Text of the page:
SYDNEY - Low-cost carrier Jetstar plans to increase its fledgling New Zealand operations, taking advantage of Virgin Blue's departure from the market.
The airline, owned by Qantas, says it will add two extra A320 aircraft to its eight strong NZ fleet to support more domestic and trans-Tasman routes.
This includes the launch of Melbourne to Queenstown, Gold Coast to Queenstown and Auckland to Cairns services.
Jetstar chief Bruce Buchanan said the airline would increase flights from Auckland, Christchurch and Wellington in advance of the 2011 Rugby World Cup.
"We plan to further grow our existing domestic NZ routes and will investigate new destinations in line with our strong and expanding market presence since commencing domestic flying in June 2009," he said.
The Virgin Blue airlines group said on Monday it was pulling out of an underperforming New Zealand domestic market, to strengthen its trans-Tasman, Pacific and Asian networks.
Jetstar is the second airline to benefit from the move, after Air New Zealand said it would pick up thousands of Virgin Blue's disrupted passengers.
"We have confirmed that we're able to re-accommodate their customers and understand Pacific Blue will soon contact passengers to discuss their options," Air New Zealand Group General Manager Australasia Bruce Parton said in a statement.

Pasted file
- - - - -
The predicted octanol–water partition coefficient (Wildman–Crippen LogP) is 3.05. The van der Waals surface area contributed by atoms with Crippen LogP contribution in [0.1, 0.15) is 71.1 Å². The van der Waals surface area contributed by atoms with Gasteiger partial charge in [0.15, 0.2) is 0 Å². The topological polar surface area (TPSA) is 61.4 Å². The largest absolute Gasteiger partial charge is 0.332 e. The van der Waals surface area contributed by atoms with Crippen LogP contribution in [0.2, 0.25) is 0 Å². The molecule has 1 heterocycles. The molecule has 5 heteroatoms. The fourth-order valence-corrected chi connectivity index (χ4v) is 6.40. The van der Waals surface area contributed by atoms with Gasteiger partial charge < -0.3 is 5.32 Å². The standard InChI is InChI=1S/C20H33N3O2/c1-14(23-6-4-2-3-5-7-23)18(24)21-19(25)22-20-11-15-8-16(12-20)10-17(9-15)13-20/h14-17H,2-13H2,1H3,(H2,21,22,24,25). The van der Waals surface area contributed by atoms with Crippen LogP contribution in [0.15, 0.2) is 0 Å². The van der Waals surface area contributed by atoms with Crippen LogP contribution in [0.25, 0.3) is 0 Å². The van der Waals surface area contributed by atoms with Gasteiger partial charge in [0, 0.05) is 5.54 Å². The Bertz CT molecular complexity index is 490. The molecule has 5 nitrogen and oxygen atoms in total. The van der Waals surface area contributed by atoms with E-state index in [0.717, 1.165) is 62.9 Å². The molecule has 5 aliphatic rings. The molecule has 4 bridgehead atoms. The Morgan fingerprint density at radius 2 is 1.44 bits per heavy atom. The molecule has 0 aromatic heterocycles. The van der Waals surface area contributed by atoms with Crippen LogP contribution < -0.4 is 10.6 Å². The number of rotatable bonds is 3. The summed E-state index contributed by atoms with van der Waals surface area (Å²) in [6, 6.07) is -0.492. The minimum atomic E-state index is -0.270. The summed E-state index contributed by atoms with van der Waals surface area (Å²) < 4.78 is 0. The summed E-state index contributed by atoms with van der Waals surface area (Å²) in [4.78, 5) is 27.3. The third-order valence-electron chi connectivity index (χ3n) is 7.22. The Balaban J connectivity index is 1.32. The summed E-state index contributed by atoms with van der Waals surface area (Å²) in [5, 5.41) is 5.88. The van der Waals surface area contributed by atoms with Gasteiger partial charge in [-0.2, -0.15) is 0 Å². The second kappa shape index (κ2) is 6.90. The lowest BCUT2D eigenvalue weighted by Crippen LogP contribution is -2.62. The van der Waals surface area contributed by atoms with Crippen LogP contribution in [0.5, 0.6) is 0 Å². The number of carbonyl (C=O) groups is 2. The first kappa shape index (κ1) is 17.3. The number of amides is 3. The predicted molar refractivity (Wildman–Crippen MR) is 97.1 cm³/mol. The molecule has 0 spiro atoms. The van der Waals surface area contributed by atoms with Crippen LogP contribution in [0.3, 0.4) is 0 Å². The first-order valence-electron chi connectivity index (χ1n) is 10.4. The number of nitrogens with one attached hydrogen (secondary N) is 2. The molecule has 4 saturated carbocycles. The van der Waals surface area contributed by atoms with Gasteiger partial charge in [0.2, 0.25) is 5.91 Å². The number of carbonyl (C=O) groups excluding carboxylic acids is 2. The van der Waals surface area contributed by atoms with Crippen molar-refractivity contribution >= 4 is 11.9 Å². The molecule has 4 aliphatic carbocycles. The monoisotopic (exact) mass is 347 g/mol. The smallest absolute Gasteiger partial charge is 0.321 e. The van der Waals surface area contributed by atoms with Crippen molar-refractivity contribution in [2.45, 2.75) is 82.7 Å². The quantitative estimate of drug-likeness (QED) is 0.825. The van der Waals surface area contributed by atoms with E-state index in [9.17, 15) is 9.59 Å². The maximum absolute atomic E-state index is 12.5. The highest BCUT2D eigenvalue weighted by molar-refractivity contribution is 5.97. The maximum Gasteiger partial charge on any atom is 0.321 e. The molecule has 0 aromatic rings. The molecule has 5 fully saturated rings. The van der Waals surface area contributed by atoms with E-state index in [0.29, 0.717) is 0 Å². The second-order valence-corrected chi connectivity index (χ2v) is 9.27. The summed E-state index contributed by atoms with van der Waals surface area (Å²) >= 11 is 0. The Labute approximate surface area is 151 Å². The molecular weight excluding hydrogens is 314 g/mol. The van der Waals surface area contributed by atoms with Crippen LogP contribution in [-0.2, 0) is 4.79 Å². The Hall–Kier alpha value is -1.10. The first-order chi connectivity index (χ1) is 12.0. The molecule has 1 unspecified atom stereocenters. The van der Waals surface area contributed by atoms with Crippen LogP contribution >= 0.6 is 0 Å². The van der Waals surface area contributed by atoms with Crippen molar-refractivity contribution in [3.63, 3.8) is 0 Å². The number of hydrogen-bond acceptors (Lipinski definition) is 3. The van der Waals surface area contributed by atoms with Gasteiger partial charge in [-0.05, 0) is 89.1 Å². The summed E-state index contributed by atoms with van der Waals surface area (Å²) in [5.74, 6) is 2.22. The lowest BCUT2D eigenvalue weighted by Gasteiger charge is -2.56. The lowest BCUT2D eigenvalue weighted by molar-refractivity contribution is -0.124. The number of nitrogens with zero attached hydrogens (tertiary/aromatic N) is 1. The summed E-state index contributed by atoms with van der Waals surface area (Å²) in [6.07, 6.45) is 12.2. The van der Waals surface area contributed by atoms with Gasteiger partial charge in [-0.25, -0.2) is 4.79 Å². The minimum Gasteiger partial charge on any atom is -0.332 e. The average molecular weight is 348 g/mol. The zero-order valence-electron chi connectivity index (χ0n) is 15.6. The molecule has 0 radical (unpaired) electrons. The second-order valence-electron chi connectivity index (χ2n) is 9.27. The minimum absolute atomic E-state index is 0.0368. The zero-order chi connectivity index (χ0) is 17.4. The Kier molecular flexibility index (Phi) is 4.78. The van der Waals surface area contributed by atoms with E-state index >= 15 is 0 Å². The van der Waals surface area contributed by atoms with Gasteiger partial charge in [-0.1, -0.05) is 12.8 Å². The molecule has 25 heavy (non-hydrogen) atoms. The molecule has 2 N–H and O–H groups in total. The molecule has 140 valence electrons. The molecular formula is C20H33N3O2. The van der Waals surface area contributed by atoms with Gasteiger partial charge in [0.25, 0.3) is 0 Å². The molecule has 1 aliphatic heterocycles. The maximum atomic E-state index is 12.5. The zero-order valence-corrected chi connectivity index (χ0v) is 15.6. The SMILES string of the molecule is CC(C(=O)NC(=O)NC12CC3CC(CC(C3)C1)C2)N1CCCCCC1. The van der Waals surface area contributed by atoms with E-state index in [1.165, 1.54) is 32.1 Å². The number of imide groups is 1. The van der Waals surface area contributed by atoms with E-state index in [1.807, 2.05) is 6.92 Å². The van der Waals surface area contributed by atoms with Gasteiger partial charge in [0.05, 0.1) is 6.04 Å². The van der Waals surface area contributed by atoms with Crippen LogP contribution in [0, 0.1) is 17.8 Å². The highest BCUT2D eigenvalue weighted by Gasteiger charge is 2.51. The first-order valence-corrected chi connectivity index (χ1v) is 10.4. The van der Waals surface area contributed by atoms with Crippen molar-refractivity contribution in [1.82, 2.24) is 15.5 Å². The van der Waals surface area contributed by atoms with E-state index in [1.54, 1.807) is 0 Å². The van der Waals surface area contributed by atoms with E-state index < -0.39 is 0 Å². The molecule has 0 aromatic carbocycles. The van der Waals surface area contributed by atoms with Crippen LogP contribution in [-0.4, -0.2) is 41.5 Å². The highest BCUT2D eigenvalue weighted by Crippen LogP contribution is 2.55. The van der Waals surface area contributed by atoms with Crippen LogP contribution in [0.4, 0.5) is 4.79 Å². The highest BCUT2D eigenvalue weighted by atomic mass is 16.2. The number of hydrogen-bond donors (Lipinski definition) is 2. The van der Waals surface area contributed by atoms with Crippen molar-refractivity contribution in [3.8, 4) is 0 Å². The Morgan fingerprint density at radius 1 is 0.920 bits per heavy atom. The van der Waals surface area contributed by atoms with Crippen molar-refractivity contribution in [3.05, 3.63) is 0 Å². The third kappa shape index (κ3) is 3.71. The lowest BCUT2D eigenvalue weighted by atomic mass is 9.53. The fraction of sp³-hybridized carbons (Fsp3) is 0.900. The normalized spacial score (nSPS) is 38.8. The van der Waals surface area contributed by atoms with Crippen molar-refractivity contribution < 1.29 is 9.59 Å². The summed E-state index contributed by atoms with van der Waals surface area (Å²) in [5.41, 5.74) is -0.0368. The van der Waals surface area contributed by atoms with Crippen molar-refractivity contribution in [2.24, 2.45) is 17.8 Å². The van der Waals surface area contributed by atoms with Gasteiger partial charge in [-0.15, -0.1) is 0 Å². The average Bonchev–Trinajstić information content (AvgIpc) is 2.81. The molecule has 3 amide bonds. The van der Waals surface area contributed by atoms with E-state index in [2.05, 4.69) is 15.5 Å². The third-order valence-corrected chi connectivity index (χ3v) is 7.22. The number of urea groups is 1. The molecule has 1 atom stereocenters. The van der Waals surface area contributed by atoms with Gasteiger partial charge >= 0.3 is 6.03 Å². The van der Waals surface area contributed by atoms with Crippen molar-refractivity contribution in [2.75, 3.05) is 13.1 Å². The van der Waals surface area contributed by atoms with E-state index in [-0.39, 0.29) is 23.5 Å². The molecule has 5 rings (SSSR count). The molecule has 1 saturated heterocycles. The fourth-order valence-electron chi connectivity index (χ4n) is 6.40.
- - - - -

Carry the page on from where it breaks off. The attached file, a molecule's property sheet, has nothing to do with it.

He said passengers would be rebooked onto Air New Zealand services as close to their currently booked departure time as possible.
In addition, Pacific Blue passengers would be offered free membership to Air New Zealand's Airpoints program.
Virgin said following the first phase of a network review, its Pacific Blue operation would expand as a medium-haul international airline, while its long-haul V Australia aircraft would be available to strengthen the US route.
"By year-end, V Australia will be fully devoted to international long haul business more suited to the B777 fleet, with Fiji serviced by Pacific Blue," Virgin Blue chief executive John Borghetti said in a statement.
"We are delivering what our guests tell us they need - more capacity and frequency on eastern seaboard capital city routes, and to key tourist destinations such as the Gold Coast and Uluru."
The company said "recent changes to our domestic flight patterns and frequencies now provide more than 490,000 additional seats across the Virgin Blue domestic network".
"As we enter a new era for Virgin Blue, it is vital that we have the right aircraft on the right routes if we are to fully exploit our competitive advantages in the context of the group's three core business: domestic short haul, international medium haul and international long haul," Mr Borghetti said.
"We are adding capacity to routes with strong revenue potential and, accordingly, removing capacity from services which are underperforming."
Key schedule changes would include more flights across the Tasman and to Bali and Thailand, rescheduling V Australia's Sydney-Los Angeles service, daily services on that route from December 10, and extra services between Melbourne and Johannesburg, Los Angeles and Thailand.
Mr Borghetti said more developments were "in the pipeline" and further announcements would be made in due course.